Corrupter's Leitmotif is fairly by-the-books, being a slight upgrade to Beacon of Unrest. It's arguable that allowing monoblack to resurrect card types normally out of its jurisdiction (enchantments, planeswalkers) is a great snafu, but it was interesting enough to test the waters of public opinion. Ideally such an effect would be B/G, as it somewhat explicitly fuses Nature's Spiral and Rise from the Grave, but it's important to properly incentivize casting this card over other reanimation options regardless of whether you can activate the Harmony. An immediate alternative is to pursue a Living Death variant, which could expand the card's appeal into Johnny territory, but that's significantly problematic as a consistently recurring effect.

As mentioned previously, Destroyer's Leitmotif has in some respects been pushed the most, being one of the most outright brutish possibilities for a direct damage spell. Strictly outclassing Flame Wave in situations that don't involve Gaddock Teeg may turn out to be a bad idea, but there's also a chance that the truth of the card's power is largely on par with Earthquake in typical one v. one situations. Comparing it to Comet Storm, its immediate predecessor in the realm of mythic burn, it scales much more rapidly (with the added benefit of unpreventability) but sacrifices instant-speed and adds R to the initial investment. The simplest balance may be to have it hit everyone, but one of the primary directives of mythic design is to ensure that a card is indisputably all upside. All in all, I'm not happy with moving away from the more amusing Dragonstorm variant of the original. Some sort of red token-generator may be a suitable alteration, for instance creating X Hellspark Elementals, but that's rather tame at investment levels equivalent to the costs of the other leitmotif.

In lieu of writing about the remaining designs, I'll return back to the initial topic of this extended swim in the sea of my mind. Upon moving away from the initial leitmotif, I've lost a bit of that mysterious quality that really makes a card feel "mythic". Due to their reliance on staple concepts and parallels to previous rare cycles, the average consumer is unlikely to find these especially exciting. Certainly they have qualities that prevent them from being absolute trash, but Dramatic Entrance 2.0 isn't what I meant by "unique" or even "flashy". I did successfully create designs that would sit below the PWs in terms of marketability and assumed secondary value (an easy task, for sure), and they do possess a more positive representation of "recurring theme", but I've achieved that by transforming them into glorified rares. Though innovation in design is an ideal that isn't always healthy, it's important to pursue a more distinct vision when designing mythics, as mundanity is the last quality you want players to perceive when they crack one of these fabled pieces of cardboard. This is obviously challenging when trying to balance the various defined and undefined goals of such cards.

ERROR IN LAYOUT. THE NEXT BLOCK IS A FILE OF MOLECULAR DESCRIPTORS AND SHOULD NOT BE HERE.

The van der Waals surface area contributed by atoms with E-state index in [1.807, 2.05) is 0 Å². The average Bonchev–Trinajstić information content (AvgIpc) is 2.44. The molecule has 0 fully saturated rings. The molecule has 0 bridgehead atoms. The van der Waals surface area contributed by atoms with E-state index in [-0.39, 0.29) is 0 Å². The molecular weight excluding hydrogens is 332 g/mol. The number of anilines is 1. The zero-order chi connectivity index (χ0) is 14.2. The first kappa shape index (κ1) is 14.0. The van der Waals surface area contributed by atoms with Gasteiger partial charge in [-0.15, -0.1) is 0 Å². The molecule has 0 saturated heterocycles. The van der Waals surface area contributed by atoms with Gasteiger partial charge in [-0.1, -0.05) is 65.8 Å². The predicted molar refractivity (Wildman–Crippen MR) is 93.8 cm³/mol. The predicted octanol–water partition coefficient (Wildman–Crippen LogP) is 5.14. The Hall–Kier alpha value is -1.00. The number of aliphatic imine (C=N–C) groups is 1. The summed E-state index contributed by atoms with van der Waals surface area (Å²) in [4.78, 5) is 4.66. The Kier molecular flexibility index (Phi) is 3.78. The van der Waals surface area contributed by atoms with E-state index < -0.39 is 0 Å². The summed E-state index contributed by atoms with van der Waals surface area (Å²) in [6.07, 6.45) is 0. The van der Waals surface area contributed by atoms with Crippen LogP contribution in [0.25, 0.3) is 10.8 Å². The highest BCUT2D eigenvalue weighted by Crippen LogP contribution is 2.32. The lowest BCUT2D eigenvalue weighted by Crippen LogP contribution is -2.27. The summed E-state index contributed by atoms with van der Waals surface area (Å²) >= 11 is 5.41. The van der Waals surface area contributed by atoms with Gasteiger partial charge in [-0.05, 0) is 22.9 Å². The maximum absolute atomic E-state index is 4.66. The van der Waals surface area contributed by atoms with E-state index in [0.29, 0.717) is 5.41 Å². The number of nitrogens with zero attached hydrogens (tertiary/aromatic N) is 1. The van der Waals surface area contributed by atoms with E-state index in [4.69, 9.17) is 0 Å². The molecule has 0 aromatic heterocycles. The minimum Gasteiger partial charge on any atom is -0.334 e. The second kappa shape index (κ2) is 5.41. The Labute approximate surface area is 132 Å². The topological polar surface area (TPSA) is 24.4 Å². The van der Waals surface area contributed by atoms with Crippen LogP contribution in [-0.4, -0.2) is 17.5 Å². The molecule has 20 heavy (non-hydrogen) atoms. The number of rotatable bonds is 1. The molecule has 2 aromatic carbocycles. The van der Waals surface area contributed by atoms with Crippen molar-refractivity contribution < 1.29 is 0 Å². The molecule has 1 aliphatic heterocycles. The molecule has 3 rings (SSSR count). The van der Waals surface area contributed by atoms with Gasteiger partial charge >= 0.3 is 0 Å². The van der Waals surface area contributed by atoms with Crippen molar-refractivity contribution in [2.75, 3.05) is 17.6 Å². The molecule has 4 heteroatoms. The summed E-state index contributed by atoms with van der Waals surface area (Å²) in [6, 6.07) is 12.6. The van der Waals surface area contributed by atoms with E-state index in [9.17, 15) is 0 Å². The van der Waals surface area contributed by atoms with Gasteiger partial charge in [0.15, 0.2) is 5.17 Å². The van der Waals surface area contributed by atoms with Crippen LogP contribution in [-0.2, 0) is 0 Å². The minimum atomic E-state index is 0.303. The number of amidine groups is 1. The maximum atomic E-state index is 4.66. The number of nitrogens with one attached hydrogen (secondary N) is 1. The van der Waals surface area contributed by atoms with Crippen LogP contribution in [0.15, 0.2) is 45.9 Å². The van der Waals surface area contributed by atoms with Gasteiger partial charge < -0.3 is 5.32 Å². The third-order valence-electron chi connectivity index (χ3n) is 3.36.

It can't be emphasized enough that a good deal of what happens after a card is released can have very little to do with how a card was designed. Though I brought up JTMS as problematic, its ascendency to the $100 plateau could be partially explained by an unexpected hunger for a powerful blue card after Alara block did its best to erase the memory of our former Faerie overlords. There's also a certain conspiratorial perception that Worldwake was under-printed, resulting in a mythic more mythic than any mythic before it or since. And while WotC has access to the FFL (an internal development league for testing future formats), their statistics couldn't have told them that Lotus Cobra was going to be worth as much as it is, they just knew it had an evident strength and excitement that made it a viable mythic and smart choice for a Mike Flores article.